March 15, 2018
I am pleased to announce the first release of the Scaife Digital Library Viewer, a reading environment for source texts that follow the Canonical Text Services (CTS) data model. Our initial focus is on pre-modern sources, but the underlying approach applies to source texts of all periods. CTS provides a framework within which we can cite particular words in particular versions of particular texts — whether a version is a papyrus, manuscript, or a critical edition, whether versions of that text derive from a single lost original (as is the case for many ancient Greek and Latin texts) or the text itself appears in many versions, each of which has comparable authority (as is the case for many medieval sources). For those interested in more information, James Tauber, lead developer for this release, will present the Scaife Digital Library Viewer online on April 26 at 5 pm CEST as part of Sunoikisis Digital Classics. The presentation will be recorded and available, along with any other course materials, on the SunoikisisDC website after the class itself.
The Scaife Digital Library builds upon the Capitains suite of tools for creating and managing CTS-compliant textual data, developed by Bridget Almas, then one of the two leaders of the Perseids Project, and now at the Alpheios Project (http://alpheios.net/), and by Thibault Clérice, then a member of the Alexander von Humboldt Chair of Digital Humanities at Leipzig (and now at the École nationale des chartes). James Tauber, leader of Eldarion, a web development company as well as a long-time student of, and developer for, Biblical Greek, oversaw the development of the Scaife Digital Library as an open-source, customizable reading environment. In memory of Ross and what he stood for, the release is intended to empower the community to take charge and carry work forward. And, of course, the code is open and available on Github. Ross would not have had it any other way.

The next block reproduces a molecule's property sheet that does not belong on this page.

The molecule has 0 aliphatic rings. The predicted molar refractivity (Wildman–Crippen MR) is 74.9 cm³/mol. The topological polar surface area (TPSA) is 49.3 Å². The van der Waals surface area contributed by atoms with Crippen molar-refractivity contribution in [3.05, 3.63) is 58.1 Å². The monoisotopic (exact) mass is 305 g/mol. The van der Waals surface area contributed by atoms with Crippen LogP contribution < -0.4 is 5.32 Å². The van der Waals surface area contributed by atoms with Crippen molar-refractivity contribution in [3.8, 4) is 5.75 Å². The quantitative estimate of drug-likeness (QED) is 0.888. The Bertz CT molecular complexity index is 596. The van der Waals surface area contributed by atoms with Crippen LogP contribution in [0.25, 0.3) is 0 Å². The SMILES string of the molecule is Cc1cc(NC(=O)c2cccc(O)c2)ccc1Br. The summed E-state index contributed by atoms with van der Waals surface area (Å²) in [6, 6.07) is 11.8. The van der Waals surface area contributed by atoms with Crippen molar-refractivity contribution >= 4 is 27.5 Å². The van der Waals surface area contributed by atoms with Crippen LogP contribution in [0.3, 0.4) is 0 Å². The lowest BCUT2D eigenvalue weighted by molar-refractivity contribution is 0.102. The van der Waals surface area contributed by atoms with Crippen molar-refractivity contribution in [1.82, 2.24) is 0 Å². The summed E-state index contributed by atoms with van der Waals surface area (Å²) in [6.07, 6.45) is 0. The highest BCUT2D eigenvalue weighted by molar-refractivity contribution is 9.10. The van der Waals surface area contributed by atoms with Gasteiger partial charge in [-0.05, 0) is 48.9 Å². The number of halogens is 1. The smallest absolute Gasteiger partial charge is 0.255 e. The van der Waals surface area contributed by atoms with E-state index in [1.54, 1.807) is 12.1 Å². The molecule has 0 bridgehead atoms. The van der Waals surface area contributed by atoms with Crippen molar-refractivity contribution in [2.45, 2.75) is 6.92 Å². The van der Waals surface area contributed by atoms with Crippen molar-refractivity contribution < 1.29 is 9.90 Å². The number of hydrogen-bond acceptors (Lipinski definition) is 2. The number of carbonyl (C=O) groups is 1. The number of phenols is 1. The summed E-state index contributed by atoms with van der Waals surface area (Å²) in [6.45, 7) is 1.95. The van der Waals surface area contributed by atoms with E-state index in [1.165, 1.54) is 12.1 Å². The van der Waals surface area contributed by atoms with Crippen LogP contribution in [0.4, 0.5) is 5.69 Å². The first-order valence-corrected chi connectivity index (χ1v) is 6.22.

Ross Scaife (1960-2008) was a pioneer in reinventing the study of Greco-Roman culture to exploit the possibilities of a digital age. He was among the first — if not the first — to get tenure for a purely digital publication, Diotima: Materials for the Study of Women and Gender in the Ancient World, a project that he and Suzanne Bonefas launched in 1995 (the same year that David A. Smith, now an Assistant Professor of Computer Science at Northeastern, established the first web presence for Perseus). Ross was a colleague and he was a friend, whom we mourn still and will always miss. We lost him on March 15, 2008 and it is with fond memory that we announce the first version of the Scaife Digital Library in his honor, on March 15, 2018, ten years later.